Any spending programme where expenditure is open-ended (usually transfer/grant payments) and where beneficiaries must be paid or given transfers/grants if they meet certain criteria, as defined in legislation or government regulations. Some common examples are found in social security programmes, unemployment programmes, and poverty-reduction programmes.

Envelope budgeting

A personal budget is a finance plan that allocates future personal income towards expenses, savings and debt repayment. Past spending and personal debt are considered when creating a personal budget. There are several methods and tools available for creating, using and adjusting a personal budget.

Equity (vertical equity, horizontal equity)

In financial term, equity refers to the value of the interest of an owner or partial owner in an asset.

When discussing income distribution in socio-economic context, it is usual to distinguish between vertical equity and horizontal equity.
Vertical equity relates to the relative treatment of individuals (families or households) at different income levels. Horizontal equity relates to the way in which individuals at the same income level are treated. Vertical equity tends to be the focus of income distribution studies. It turns out, however, that often the combined impact of taxes, transfers, and benefits results in individuals at different income levels being treated very unequally, and it is not uncommon for the ranking of individuals in similar circumstances in the income distribution to be markedly affected by fiscal policy. This often reflects well-defined objectives of fiscal policy, such as a desire to encourage particular patterns of consumption, to promote home ownership or saving for retirement, or to foster regional development. It may, however, reflect inadequate administration or capricious discrimination. Most analyses of income redistribution take no account of rankings, be they intentional or unintentional. However, studies that have attempted to reflect re-ranking have revealed a tendency for redistribution, especially through taxation, to be overestimated by the standard procedure.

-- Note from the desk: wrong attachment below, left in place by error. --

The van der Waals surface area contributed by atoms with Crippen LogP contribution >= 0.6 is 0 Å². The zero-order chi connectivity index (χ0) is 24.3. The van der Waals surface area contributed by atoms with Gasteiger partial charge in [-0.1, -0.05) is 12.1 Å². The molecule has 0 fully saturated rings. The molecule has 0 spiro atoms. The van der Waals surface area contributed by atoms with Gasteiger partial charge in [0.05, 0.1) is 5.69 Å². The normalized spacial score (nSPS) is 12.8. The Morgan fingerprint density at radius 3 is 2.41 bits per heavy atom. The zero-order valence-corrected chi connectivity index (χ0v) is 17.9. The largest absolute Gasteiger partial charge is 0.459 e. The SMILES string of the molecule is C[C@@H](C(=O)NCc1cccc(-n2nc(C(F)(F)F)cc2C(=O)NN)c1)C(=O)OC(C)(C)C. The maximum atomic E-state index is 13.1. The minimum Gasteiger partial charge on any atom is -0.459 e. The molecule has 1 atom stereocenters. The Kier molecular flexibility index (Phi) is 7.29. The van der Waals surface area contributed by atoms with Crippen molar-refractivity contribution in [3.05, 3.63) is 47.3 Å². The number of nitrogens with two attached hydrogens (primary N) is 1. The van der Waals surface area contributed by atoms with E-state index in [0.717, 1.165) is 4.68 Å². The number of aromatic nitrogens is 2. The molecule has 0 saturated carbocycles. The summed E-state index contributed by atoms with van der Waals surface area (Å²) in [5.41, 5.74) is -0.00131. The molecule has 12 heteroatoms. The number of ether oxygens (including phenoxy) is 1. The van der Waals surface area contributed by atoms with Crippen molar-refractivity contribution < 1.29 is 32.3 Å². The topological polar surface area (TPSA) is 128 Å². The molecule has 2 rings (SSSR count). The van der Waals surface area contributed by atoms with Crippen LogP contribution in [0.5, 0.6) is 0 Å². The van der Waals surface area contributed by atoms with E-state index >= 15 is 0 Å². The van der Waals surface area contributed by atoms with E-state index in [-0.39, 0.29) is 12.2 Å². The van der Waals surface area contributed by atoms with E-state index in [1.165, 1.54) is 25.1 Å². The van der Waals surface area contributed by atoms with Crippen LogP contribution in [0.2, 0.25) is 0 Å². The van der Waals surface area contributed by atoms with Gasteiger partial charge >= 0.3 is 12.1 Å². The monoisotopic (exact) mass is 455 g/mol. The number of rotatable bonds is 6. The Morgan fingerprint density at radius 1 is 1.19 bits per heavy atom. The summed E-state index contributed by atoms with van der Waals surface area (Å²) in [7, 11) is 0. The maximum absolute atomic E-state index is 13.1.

Estimate(s)

In the strict sense, an estimate is the particular value yielded by an estimator in a given set of circumstances. The expression is widely used to denote the rule by which such particular values are calculated. It seems preferable to use the word estimator for the rule of procedure, and estimate for the values to which it leads in particular cases.

In the practical context, estimates are forecasts of revenue and vote Ministers’ requests for authority from Parliament to incur expenditure and liabilities; i.e., the estimate of what revenue will be raised and expenditure incurred during the coming fiscal year.

External Audit

A financial audit involving the review and verification of the fairness of an organization's financial statements that is conducted by an independent auditor.

Extra-budgetary funds/accounts

Extra-budgetary funds/accounts (EBF): The term generally refers to government activities that are not included in the annual budget presentation. Moreover, EBFs may be subject to different systems of cash management, control and reporting than the budget itself. A wide variety of extra-budgetary arrangements are used, including funds (such as social security funds) set up under separate legislation, commodity funds that use proceeds of commodity aid, and earmarking certain revenues for specific purposes.